Student politics has for long been a matter of contention in India and when it comes to the University of Delhi, the idea of politics evokes all possible derogatory connotations. It was keeping these very negative associations in mind that the Literary Society organised a three day seminar-from 31st August to 2nd September-on Politics in Delhi University. On each day guests were invited to share valuable insights into the machinations of the system; later on, episodes of the satirical British sitcom Yes, Prime Minister! were screened to provide comic relief.
On the first day, Mr. Debraj Mookerjee, former Election Officer, Ramjas College, discussed the concept of isolates and advised the student community to shed their apolitical attitude. Being apolitical, he stressed, is to be indifferent, towards not just the supposedly dirty world of politics in the macrocosm but also towards one’s own problems in the microcosm. He emphasised the importance of participation, leadership and mobilisation-of individuals as well as ideas-for bringing change in the existing political system.
The second day saw Mr. Safwan Amir and Mr. Nayanjyoti, both former Secretaries, Ramjas Students’ Union, address the gathering. Mr. Amir shared amusing anecdotes from his wealth of experience as a student representative and talked about the nexus of power between the Union and the college administration. This, he hinted, was one of the primary reasons behind the widespread corruption and misuse of authority in the Union. However, he also indicted student community at large for being responsible for this sorry state of affairs and passionately advocated active involvement over passive rejection as the solution to the ills ailing our political system. His analogy of the lion and the lion-tamer-the former being unaware of its own superior strength-made an instant connect with the audience.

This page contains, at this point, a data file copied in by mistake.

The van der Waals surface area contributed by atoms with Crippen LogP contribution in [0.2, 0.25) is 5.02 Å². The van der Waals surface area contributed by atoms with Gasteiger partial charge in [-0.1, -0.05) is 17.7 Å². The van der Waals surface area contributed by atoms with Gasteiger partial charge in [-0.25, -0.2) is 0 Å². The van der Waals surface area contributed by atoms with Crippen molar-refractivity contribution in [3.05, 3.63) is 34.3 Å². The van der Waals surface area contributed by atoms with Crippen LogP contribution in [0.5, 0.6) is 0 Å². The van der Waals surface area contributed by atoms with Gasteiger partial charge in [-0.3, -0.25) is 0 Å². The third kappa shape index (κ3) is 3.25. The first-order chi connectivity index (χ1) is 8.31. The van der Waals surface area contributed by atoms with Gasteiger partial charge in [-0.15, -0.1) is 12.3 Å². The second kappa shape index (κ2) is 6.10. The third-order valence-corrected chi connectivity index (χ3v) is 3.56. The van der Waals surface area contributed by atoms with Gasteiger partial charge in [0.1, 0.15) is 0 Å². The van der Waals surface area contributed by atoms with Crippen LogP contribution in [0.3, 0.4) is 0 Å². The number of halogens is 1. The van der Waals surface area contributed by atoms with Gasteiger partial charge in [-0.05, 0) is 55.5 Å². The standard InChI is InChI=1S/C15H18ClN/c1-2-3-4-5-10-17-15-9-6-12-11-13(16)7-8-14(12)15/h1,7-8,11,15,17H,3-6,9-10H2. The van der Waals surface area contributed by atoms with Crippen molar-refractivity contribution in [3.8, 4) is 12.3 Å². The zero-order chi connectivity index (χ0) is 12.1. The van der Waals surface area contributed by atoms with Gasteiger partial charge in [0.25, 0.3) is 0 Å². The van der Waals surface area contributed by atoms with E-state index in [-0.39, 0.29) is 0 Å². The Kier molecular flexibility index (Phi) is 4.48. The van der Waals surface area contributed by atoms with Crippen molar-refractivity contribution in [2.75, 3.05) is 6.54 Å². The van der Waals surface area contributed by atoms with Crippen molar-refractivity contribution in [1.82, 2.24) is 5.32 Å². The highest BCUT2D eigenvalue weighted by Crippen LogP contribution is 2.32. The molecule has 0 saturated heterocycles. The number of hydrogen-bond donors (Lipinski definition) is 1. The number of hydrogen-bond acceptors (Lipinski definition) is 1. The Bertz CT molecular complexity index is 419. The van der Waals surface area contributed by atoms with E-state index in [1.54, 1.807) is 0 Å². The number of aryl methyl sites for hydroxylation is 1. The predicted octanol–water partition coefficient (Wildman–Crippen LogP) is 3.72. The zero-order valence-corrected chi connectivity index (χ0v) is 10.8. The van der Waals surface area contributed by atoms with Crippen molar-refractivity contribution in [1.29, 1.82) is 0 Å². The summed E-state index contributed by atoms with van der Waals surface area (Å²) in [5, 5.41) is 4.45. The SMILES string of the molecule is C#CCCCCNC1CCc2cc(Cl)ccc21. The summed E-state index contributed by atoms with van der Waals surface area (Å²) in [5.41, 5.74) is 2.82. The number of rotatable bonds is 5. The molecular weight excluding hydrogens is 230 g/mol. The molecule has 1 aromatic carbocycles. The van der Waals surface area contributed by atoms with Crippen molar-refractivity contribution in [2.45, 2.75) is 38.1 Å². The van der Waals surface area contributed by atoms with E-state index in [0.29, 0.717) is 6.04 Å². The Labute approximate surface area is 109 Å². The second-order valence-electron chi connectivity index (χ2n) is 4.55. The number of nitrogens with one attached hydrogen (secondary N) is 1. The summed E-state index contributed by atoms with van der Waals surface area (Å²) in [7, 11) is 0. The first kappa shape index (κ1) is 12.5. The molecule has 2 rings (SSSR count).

Thereafter, Mr. Nayanjyoti talked about the shallowness of so-called liberal intellectuals and their insensitivity towards poverty, unemployment and inclusive development. Highlighting the inter-connectivity of such seemingly diverse socio-economic phenomena as globalisation, neo-capitalisation, privatisation, he exposed the ideologies of indifference which liberal humanitarian education and pedagogy engenders. In the end, he appealed for participation in the political process not just for its own sake but with a sense of responsibility and interrogation.
The two presidential candidates for this year’s Ramjas Students’ Union election were invited to opine upon the relevance of politics in the University on the last day. While Mr. Sunil Singh was forced to cancel his engagement due to unforeseen circumstances, Mr. Manu Pande talked about bringing honesty and transparency into the system. He reminisced about his own apolitical attitude of the previous two years and stressed upon the urgent need to effect qualitative changes in the Union in particular and the student community at large in general. He also vouched to work towards creating a harassment and violence free atmosphere in Ramjas. Later on, he answered questions from the audience.